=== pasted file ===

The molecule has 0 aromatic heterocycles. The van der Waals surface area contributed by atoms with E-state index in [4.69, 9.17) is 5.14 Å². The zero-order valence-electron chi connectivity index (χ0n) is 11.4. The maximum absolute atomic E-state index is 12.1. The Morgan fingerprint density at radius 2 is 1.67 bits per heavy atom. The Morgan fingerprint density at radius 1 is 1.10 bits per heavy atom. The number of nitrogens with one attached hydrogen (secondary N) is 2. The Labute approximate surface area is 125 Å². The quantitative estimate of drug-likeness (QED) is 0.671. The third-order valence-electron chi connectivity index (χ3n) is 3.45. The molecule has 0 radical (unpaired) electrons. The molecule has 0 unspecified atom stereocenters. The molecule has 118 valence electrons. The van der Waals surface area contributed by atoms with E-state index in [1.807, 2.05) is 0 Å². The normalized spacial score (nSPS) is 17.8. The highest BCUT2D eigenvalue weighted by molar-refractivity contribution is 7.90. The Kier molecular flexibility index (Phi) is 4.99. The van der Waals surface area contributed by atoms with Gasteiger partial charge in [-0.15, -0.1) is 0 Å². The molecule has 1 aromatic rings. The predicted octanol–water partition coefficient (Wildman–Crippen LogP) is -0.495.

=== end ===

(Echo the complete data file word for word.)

The molecule has 0 aromatic heterocycles. The van der Waals surface area contributed by atoms with E-state index in [4.69, 9.17) is 5.14 Å². The zero-order valence-electron chi connectivity index (χ0n) is 11.4. The maximum absolute atomic E-state index is 12.1. The Morgan fingerprint density at radius 2 is 1.67 bits per heavy atom. The Morgan fingerprint density at radius 1 is 1.10 bits per heavy atom. The number of nitrogens with one attached hydrogen (secondary N) is 2. The Labute approximate surface area is 125 Å². The quantitative estimate of drug-likeness (QED) is 0.671. The third-order valence-electron chi connectivity index (χ3n) is 3.45. The molecule has 0 radical (unpaired) electrons. The molecule has 0 unspecified atom stereocenters. The molecule has 118 valence electrons. The van der Waals surface area contributed by atoms with E-state index in [1.807, 2.05) is 0 Å². The normalized spacial score (nSPS) is 17.8. The highest BCUT2D eigenvalue weighted by molar-refractivity contribution is 7.90. The Kier molecular flexibility index (Phi) is 4.99. The van der Waals surface area contributed by atoms with Gasteiger partial charge in [-0.15, -0.1) is 0 Å². The molecule has 1 aromatic rings. The predicted octanol–water partition coefficient (Wildman–Crippen LogP) is -0.495.